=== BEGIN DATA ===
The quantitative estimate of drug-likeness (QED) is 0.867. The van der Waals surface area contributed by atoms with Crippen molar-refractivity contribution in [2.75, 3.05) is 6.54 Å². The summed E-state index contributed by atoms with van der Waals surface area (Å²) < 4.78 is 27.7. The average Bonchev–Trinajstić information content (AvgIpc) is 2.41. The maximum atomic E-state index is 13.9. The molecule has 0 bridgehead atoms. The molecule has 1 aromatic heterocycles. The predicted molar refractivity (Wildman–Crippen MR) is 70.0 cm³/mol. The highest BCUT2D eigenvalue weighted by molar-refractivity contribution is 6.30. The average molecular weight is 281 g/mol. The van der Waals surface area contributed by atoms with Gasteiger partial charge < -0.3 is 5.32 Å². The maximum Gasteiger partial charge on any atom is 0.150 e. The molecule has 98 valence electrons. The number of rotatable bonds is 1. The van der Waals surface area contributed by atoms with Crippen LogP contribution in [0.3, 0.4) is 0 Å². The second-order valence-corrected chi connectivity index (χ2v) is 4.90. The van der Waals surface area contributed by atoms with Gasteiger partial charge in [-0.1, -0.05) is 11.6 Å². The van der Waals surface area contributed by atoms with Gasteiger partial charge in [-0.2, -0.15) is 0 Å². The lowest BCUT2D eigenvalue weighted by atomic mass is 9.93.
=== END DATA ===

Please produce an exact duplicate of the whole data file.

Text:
The quantitative estimate of drug-likeness (QED) is 0.867. The van der Waals surface area contributed by atoms with Crippen molar-refractivity contribution in [2.75, 3.05) is 6.54 Å². The summed E-state index contributed by atoms with van der Waals surface area (Å²) < 4.78 is 27.7. The average Bonchev–Trinajstić information content (AvgIpc) is 2.41. The maximum atomic E-state index is 13.9. The molecule has 0 bridgehead atoms. The molecule has 1 aromatic heterocycles. The predicted molar refractivity (Wildman–Crippen MR) is 70.0 cm³/mol. The highest BCUT2D eigenvalue weighted by molar-refractivity contribution is 6.30. The average molecular weight is 281 g/mol. The van der Waals surface area contributed by atoms with Gasteiger partial charge < -0.3 is 5.32 Å². The maximum Gasteiger partial charge on any atom is 0.150 e. The molecule has 98 valence electrons. The number of rotatable bonds is 1. The van der Waals surface area contributed by atoms with Crippen LogP contribution in [0.3, 0.4) is 0 Å². The second-order valence-corrected chi connectivity index (χ2v) is 4.90. The van der Waals surface area contributed by atoms with Gasteiger partial charge in [-0.1, -0.05) is 11.6 Å². The van der Waals surface area contributed by atoms with Gasteiger partial charge in [-0.2, -0.15) is 0 Å². The lowest BCUT2D eigenvalue weighted by atomic mass is 9.93.